Robert W. Hughes Jr.'s answer You have to use any assets that are in his name to pay his debts. If he runs up his credit card debt, owns nothing when he dies, then he is telling you the truth. So, be very careful to make sure he truly owns nothing when he dies and you do not have to repay the credit card debt.
Robert W. Hughes Jr.'s answer Closing an estate involves filing a Petition for Discharge. To file this, you must have paid all creditors, accounted for all administrative expenses and have distributed all property in accordance with the law or with the Will.
Robert W. Hughes Jr.'s answer All OWNERS must consent to sell the property. If ALL OWNERS will not consent, you can file a petition to partition the land and then you can sell your interests in the property.
Robert W. Hughes Jr.'s answer There are far easier ways to accomplish your goal than what you laid out. That said, you cannot sell any assets until they are in your name or you are in charge of the estate.
Robert W. Hughes Jr.'s answer Your question leaves me wondering if there is a trust or a will? To file a claim for a full accounting in probate court, the will must have been filed, admitted to probate and no less than 6 months have passed since the executor was appointed. If you are looking for an accounting for a trust issue, you must file that action int eh superior court of the county where the trustee resides.
1. Draft a will leaving a life estate to your wife with the remainder to your daughter. This creates possible accounting night mares if the will is not properly drafted. However, it will be effective for leaving the house to your daughter.
2. You can name you, your wife and your daughter as joint tenants with rights of survivorship. I assume your daughter will outlive...
Robert W. Hughes Jr.'s answer YES. This needs to be dealt with appropriately before you give away your rights to your father's land. Please contact an attorney specializing in probate work before it is too late.
Robert W. Hughes Jr.'s answer As song as the will was witnessed by two people when it was signed, the will is valid. It would be better if it also contained a Self Proving Affidavit signed by a notary and meeting Georgia's standards. It would not hurt for you to pay a lawyer for 15-20 minutes time to review your document to assure you it conforms with Georgia law.
Robert W. Hughes Jr.'s answer You cannot sue for pain and suffering. You can sue for value of the property as well as suing him for interfering with the administration of an estate as an Executor de son Tort.
Robert W. Hughes Jr.'s answer If your uncle died with a spouse or any children-ever-, then your uncle's siblings will share in his estate. If your parent, who was your uncle's sibling, passed away, you are entitled to inherit your parent's share of your uncle's estate. The same applies to your cousin.
Robert W. Hughes Jr.'s answer if you die wrongfully in Georgia, the surviving spouse of the deceased person has a right to file a claim for the wrongful death. If she recovers anything. she is required to share the recovery with the deceased's children. The children will get 2/3 of the recovery and the spouse will get 1/3 of the money. You should hire a lawyer to make sure your children who are his children share in the recovery.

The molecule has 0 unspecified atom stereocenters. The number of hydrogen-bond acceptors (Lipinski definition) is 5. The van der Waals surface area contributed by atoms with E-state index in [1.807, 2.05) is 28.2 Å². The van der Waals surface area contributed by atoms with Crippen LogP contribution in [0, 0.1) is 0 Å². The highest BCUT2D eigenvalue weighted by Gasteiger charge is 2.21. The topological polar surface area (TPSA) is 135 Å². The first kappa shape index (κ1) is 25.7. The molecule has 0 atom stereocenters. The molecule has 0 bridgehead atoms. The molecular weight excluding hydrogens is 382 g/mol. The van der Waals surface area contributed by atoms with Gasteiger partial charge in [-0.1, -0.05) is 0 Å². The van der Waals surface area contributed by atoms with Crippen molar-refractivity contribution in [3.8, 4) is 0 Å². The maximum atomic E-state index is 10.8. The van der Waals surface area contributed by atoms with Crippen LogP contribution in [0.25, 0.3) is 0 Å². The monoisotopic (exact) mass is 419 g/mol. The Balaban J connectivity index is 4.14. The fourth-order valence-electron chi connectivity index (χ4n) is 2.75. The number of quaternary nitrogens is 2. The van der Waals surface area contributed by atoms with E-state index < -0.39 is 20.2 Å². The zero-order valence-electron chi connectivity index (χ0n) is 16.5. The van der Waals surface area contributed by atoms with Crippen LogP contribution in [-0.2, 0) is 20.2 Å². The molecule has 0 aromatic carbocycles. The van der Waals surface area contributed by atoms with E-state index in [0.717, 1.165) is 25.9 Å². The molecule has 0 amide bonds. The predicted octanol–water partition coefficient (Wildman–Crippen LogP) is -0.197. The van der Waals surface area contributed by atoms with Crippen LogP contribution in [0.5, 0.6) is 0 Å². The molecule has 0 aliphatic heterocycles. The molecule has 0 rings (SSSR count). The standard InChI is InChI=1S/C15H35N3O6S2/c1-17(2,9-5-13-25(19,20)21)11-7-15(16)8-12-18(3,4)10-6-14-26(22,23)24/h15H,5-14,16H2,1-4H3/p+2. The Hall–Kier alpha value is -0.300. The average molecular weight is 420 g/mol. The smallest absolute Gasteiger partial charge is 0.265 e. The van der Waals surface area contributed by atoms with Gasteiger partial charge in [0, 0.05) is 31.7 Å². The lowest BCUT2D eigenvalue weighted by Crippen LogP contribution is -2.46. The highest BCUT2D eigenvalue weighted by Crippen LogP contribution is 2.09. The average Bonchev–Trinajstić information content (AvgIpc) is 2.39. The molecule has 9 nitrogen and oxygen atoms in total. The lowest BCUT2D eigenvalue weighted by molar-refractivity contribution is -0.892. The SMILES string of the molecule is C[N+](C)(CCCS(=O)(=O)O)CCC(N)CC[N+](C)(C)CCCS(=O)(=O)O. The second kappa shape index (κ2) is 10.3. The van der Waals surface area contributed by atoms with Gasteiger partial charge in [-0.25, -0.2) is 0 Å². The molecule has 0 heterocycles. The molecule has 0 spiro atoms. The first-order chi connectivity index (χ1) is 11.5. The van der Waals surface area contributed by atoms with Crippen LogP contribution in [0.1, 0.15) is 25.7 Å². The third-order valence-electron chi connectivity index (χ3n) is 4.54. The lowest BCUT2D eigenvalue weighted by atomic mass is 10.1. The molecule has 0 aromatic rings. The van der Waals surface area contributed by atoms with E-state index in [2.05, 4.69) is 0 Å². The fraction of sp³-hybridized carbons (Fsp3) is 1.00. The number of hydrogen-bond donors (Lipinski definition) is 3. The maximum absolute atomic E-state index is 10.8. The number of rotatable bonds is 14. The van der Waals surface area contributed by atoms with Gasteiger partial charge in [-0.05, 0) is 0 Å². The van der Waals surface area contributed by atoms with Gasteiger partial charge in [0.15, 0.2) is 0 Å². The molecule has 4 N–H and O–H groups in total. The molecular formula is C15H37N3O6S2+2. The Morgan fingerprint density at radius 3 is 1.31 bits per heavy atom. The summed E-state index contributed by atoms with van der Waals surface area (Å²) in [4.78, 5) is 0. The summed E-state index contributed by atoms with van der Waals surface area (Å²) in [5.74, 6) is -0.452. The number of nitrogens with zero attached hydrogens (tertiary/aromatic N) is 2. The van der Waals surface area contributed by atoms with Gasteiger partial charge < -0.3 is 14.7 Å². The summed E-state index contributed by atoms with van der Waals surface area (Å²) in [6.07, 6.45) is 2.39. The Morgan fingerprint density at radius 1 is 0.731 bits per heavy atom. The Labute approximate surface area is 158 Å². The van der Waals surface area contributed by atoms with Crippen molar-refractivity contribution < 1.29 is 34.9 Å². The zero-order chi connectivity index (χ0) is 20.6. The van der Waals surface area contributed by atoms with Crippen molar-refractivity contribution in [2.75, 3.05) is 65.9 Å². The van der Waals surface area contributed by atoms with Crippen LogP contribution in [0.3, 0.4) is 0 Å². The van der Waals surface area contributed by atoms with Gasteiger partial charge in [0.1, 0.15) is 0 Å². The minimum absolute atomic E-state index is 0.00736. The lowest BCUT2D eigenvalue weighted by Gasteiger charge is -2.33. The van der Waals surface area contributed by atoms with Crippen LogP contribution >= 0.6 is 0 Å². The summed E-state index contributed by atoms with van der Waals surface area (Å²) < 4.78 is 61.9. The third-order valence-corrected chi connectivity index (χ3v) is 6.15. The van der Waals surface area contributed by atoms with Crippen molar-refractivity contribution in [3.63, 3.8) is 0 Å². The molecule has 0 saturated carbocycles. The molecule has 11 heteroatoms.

Robert W. Hughes Jr.'s answer The short answer is yes. You must maintain his share for him. You have to make a diligent search for him. This is an estate expense. Once you have given up trying to locate him, his money must be kept in the estate account. People are presumed dead after 7 years of no one hearing from him. You can petition the probate court to have him declared dead. At that point, his heirs will receive the money.
Robert W. Hughes Jr.'s answer It depends on whose name the house is in. If the home is in both parents' names, you will need to open an estate for each. Be aware that if your step siblings had children, they have an interest in the estate
Robert W. Hughes Jr.'s answer You will not know. Therefore, you should not renounce unless you want nothing to do with the estate. You must count on the beneficiaries to hold the executor's feet to the fire.
Robert W. Hughes Jr.'s answer You have a mess on your hands. You should never have opened the estate in common form. You cannot transfer real estate with a common form probate. You must open the estate in solemn form. If the will leaves the real estate to you, then you will not need quit claim deeds form your siblings. You simply need Letters Testamentary and a copy of the will for the closing attorney.
Robert W. Hughes Jr.'s answer You mention you are an executor. Therefore, there must be a will. If the will gives you the power to sell real estate, you do not need anyone's permission. However, if the minors believe the property sold too cheaply, they can bring suit against you for an improper sale . The safe route is to get court approval. The court will appoint a guardian ad litem to review the sale for the children.
Robert W. Hughes Jr.'s answer This is a very fact specific question. In some cases, the father can make a claim for the wrongful death of the child. It depends on the child's age at death and the noncustodial parent's involvement with the child.
Robert W. Hughes Jr.'s answer Your question is well past complicated. The entire will needs to reviewed by a lawyer specializing in probate law. You compound the issue by discussing grandchildren who might have a conservator. You make no mention of grandchildren as you quote part of the will. This question ought to be fairly straightforward for a probate lawyer to answer.
Robert W. Hughes Jr.'s answer This is a very difficult question to answer. The best answer is that a judge should decide whether the father is entitled to any money. That protects you from an adverse situation if cut the father out and he later sues you and wins.
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